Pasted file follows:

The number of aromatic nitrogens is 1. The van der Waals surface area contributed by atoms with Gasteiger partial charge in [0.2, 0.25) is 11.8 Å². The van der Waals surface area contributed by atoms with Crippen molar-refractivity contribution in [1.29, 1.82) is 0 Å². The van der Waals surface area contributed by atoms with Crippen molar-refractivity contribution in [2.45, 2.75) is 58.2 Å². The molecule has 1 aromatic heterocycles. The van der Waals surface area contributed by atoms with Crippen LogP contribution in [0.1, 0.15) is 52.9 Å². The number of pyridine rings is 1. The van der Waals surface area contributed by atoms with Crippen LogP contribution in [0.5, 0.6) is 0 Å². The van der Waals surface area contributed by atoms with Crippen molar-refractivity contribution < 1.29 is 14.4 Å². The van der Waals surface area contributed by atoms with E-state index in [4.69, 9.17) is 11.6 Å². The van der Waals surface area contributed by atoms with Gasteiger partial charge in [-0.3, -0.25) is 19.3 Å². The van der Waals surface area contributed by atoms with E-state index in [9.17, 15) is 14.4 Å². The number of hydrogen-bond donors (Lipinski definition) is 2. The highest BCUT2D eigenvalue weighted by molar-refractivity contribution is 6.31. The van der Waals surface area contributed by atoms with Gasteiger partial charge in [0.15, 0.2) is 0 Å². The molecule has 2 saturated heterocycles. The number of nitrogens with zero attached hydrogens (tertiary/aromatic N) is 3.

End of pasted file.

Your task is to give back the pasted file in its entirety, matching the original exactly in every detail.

The number of aromatic nitrogens is 1. The van der Waals surface area contributed by atoms with Gasteiger partial charge in [0.2, 0.25) is 11.8 Å². The van der Waals surface area contributed by atoms with Crippen molar-refractivity contribution in [1.29, 1.82) is 0 Å². The van der Waals surface area contributed by atoms with Crippen molar-refractivity contribution in [2.45, 2.75) is 58.2 Å². The molecule has 1 aromatic heterocycles. The van der Waals surface area contributed by atoms with Crippen LogP contribution in [0.1, 0.15) is 52.9 Å². The number of pyridine rings is 1. The van der Waals surface area contributed by atoms with Crippen LogP contribution in [0.5, 0.6) is 0 Å². The van der Waals surface area contributed by atoms with Crippen molar-refractivity contribution < 1.29 is 14.4 Å². The van der Waals surface area contributed by atoms with E-state index in [4.69, 9.17) is 11.6 Å². The van der Waals surface area contributed by atoms with Gasteiger partial charge in [-0.3, -0.25) is 19.3 Å². The van der Waals surface area contributed by atoms with E-state index in [9.17, 15) is 14.4 Å². The number of hydrogen-bond donors (Lipinski definition) is 2. The highest BCUT2D eigenvalue weighted by molar-refractivity contribution is 6.31. The van der Waals surface area contributed by atoms with Gasteiger partial charge in [0.15, 0.2) is 0 Å². The molecule has 2 saturated heterocycles. The number of nitrogens with zero attached hydrogens (tertiary/aromatic N) is 3.